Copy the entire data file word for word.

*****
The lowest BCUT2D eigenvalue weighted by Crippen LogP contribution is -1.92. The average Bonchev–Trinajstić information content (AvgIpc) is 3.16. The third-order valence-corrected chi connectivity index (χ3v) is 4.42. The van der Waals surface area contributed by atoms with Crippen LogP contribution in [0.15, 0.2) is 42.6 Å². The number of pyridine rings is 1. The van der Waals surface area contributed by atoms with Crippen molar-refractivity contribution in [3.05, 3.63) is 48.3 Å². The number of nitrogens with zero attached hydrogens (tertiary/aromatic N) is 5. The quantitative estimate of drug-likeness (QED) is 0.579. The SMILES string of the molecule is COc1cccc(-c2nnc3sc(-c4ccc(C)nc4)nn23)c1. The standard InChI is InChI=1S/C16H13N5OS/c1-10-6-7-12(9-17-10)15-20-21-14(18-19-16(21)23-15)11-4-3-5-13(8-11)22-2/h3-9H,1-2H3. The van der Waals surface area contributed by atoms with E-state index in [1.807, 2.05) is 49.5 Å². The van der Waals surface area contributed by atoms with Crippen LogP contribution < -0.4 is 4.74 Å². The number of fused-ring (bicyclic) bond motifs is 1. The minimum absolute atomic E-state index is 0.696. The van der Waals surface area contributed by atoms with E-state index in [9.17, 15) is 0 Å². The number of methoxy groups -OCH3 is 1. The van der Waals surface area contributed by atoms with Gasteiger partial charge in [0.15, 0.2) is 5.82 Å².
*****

The lowest BCUT2D eigenvalue weighted by Crippen LogP contribution is -1.92. The average Bonchev–Trinajstić information content (AvgIpc) is 3.16. The third-order valence-corrected chi connectivity index (χ3v) is 4.42. The van der Waals surface area contributed by atoms with Crippen LogP contribution in [0.15, 0.2) is 42.6 Å². The number of pyridine rings is 1. The van der Waals surface area contributed by atoms with Crippen molar-refractivity contribution in [3.05, 3.63) is 48.3 Å². The number of nitrogens with zero attached hydrogens (tertiary/aromatic N) is 5. The quantitative estimate of drug-likeness (QED) is 0.579. The SMILES string of the molecule is COc1cccc(-c2nnc3sc(-c4ccc(C)nc4)nn23)c1. The standard InChI is InChI=1S/C16H13N5OS/c1-10-6-7-12(9-17-10)15-20-21-14(18-19-16(21)23-15)11-4-3-5-13(8-11)22-2/h3-9H,1-2H3. The van der Waals surface area contributed by atoms with E-state index in [1.807, 2.05) is 49.5 Å². The van der Waals surface area contributed by atoms with Crippen LogP contribution < -0.4 is 4.74 Å². The number of fused-ring (bicyclic) bond motifs is 1. The minimum absolute atomic E-state index is 0.696. The van der Waals surface area contributed by atoms with E-state index in [9.17, 15) is 0 Å². The number of methoxy groups -OCH3 is 1. The van der Waals surface area contributed by atoms with Gasteiger partial charge in [0.15, 0.2) is 5.82 Å².